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'Broken heart' syndrome can be triggered by stress, grief

In 2005, Joel Bizon went into Maine Medical Center in Portland for a routine surgery. When the surgeon came out to report that the procedure was a success, Joel's wife Cyndy was relieved. For the next few hours, she sat by the waiting room phone, anxious to be reunited with her husband.

Instead, Cyndy got the news that Joel had taken a turn for the worse and had suffered a heart attack while in recovery.

 "I just remember dropping the phone in shock," says Cyndy.  

The next few days were a blur. Cyndy set up camp in the hospital, visiting her husband in the cardiac intensive care unit as often as she could. She wasn't eating or sleeping well. Eventually the stress would take a toll on her. Two days into Joel's recovery, Cyndy walked up to the nurses’ station to check in. No one could have predicted what happened next.

"I remember feeling dizzy... and trying to grab the counter. I remember a curtain of black that I couldn't shake away coming down,” Cyndy says.  

Head nurse Cathy Palleschi recalls hearing a loud thud. She came out of her office to find Cyndy on the floor and immediately called a code. The team who attended to Cyndy was able to revive her and get her heart back to its normal rhythm within a couple of minutes. But Palleschi says she doesn't think Cyndy would be here today if the episode had occurred elsewhere.  

A rush of hormones

Instead of being by her husband’s side as he recovered, Cyndy ended up in the cardiac ICU herself, right across the hall. After ruling out a blockage, a stroke, and an epileptic seizure, doctors determined Cyndy had suffered something called "broken heart" syndrome.

"If someone cuts Joel, I bleed; we are that close. I could understand the stress that I was under, but didn't realize that it could have that kind of an effect on my heart," Cyndy says.   

Dr. Ilan Wittstein, a cardiologist at Johns Hopkins Medicine, is part of the team that first coined the term “broken heart” syndrome, also known as stress cardiomyopathy. According to Wittstein, the syndrome got its name because a lot of patients suffer from it after the death of a loved one. But it's not always triggered by grief.

"There's a wide variety of emotions that can cause this," says Wittstein. Extreme fear, anxiety and even being surprised can lead to stress cardiomyopathy, he says. In patients with “broken heart” syndrome, the extreme stress of an event triggers the brain to send a signal to the adrenal glands, located on the kidneys and responsible for regulating stress in the body. The adrenal glands release a surge of hormones that then rush to the heart, essentially paralyzing the muscle and causing it to shut down.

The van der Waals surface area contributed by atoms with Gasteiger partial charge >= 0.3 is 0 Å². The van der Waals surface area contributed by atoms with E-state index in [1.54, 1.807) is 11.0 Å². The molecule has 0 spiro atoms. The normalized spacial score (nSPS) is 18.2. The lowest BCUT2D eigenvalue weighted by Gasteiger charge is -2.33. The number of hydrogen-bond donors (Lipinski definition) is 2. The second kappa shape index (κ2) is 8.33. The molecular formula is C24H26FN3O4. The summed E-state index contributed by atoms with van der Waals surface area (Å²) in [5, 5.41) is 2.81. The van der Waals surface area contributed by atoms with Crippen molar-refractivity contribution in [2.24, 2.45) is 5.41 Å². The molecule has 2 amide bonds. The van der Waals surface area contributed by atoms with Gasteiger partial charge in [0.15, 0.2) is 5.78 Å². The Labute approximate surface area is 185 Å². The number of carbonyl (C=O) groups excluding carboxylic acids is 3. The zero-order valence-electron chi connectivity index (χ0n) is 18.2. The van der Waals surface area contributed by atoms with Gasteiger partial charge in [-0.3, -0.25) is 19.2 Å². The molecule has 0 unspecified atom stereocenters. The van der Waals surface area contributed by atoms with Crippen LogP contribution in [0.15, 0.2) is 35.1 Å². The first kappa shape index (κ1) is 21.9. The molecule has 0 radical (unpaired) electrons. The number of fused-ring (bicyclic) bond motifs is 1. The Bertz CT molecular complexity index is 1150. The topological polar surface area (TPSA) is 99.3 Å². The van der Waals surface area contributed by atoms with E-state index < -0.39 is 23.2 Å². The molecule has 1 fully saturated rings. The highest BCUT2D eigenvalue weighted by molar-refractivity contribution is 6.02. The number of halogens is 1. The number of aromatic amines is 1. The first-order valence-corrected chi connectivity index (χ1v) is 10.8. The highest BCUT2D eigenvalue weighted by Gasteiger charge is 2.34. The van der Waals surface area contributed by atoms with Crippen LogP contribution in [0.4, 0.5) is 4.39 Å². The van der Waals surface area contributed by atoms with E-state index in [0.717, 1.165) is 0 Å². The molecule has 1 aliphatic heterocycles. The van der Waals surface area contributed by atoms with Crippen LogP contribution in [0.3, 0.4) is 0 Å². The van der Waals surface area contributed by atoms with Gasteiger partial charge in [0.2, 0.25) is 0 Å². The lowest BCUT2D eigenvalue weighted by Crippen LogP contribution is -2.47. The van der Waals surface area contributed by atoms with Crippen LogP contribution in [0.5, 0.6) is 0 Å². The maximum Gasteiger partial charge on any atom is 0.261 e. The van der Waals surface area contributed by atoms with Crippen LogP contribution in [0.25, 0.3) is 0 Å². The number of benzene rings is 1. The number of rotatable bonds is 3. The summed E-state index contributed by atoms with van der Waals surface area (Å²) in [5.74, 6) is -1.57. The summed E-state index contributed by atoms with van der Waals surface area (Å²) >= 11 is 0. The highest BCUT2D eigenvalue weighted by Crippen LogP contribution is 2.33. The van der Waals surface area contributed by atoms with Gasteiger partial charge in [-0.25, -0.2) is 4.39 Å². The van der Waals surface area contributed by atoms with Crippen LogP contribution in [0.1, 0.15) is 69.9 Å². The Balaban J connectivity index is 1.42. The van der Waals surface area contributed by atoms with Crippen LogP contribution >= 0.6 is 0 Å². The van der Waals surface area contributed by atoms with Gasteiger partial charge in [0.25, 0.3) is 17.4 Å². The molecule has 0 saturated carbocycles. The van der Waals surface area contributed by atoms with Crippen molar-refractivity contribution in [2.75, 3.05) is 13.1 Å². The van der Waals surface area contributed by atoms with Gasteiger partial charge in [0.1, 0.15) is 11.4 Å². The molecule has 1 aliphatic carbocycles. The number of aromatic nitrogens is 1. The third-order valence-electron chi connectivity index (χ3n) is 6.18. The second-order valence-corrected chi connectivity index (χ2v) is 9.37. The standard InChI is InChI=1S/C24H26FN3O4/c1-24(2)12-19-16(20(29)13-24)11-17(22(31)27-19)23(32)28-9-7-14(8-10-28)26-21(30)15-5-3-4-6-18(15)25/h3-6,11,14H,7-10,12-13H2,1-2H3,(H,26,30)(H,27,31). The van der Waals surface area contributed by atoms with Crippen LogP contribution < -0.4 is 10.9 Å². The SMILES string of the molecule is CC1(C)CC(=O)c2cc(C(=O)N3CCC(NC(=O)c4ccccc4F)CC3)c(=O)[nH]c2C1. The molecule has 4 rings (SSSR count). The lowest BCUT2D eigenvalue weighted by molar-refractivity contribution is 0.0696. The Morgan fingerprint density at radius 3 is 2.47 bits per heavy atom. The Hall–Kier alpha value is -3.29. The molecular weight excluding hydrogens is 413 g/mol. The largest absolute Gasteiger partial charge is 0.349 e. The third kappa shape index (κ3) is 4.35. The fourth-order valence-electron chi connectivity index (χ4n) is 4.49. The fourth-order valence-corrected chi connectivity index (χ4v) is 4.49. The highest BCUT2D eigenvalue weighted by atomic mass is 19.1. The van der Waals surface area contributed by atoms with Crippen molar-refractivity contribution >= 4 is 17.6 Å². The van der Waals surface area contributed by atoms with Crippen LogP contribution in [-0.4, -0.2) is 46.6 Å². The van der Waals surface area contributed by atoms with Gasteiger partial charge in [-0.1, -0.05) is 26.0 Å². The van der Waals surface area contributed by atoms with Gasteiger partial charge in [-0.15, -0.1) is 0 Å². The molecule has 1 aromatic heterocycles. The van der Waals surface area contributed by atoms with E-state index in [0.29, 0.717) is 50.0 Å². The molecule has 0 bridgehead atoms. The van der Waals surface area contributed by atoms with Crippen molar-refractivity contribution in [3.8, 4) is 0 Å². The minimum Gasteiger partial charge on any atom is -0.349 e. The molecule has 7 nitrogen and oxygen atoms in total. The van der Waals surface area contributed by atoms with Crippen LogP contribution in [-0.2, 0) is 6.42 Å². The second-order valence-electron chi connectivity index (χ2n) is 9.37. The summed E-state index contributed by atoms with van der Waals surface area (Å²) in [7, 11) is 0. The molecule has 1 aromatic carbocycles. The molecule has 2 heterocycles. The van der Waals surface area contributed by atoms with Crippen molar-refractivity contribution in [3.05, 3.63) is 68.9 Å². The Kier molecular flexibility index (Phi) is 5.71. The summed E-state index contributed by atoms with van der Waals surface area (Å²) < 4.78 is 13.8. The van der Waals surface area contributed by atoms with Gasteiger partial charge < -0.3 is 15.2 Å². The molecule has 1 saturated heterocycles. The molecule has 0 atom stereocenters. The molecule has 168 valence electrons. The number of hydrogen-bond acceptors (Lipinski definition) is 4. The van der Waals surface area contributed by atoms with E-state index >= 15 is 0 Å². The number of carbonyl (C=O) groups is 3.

Wittstein says although the symptoms often mimic that of a typical heart attack — chest pain, shortness of breath — “broken heart” syndrome is different. Heart attacks are caused by a blockage, but in “broken heart” syndrome, the muscle of the heart becomes dysfunctional and doesn't squeeze normally.  And unlike a classic heart attack, the heart is only temporarily "stunned" and usually recovers with no permanent damage. But Wittstein points out that in severe cases, a patient can end up in heart failure.

“When I’m asked, can you die of a broken heart, I say… absolutely, yes, you can,” says Wittstein.

Registry tracks condition

Wittstein's research has found that up to 90 percent of broken-heart patients are women, most of whom are post-menopausal and over the age of 55. Estrogen improves blood flow to the heart and experts suggest that as women age and levels of the hormone decline, he tissue surrounding their hearts becomes more susceptible to stress hormones.  For this reason, a stressful event at age 25 — when estrogen levels are high — may not have the same effect on the heart as later in life, Wittstein says

Dr. Wittstein’s team at Johns Hopkins has set up a stress cardiomyopathy registry. This initiative has been following people with the condition since 1999, in an attempt to get a clearer picture of the features of “broken heart” syndrome. With a broader understanding of the causes and clinical features, doctors can begin to identify particular risk factors and, one day, may be able to intervene early enough to prevent it from occurring in the first place.  

Cyndy, now 64, and Joel, 63, both fully recovered. They enjoy long walks and golfing, making regular exercise an important part of their lives. They also visit the hospital each year on the anniversary of Cyndy's episode, calling it their "re-birth day." For Cyndy, the most important message of their story is, "to be thankful for every moment that you have because it can be snatched away from you so quickly, without you having any warning." 

For more information about the Johns Hopkins University Initiative for Stress Cardiomyopathy go to: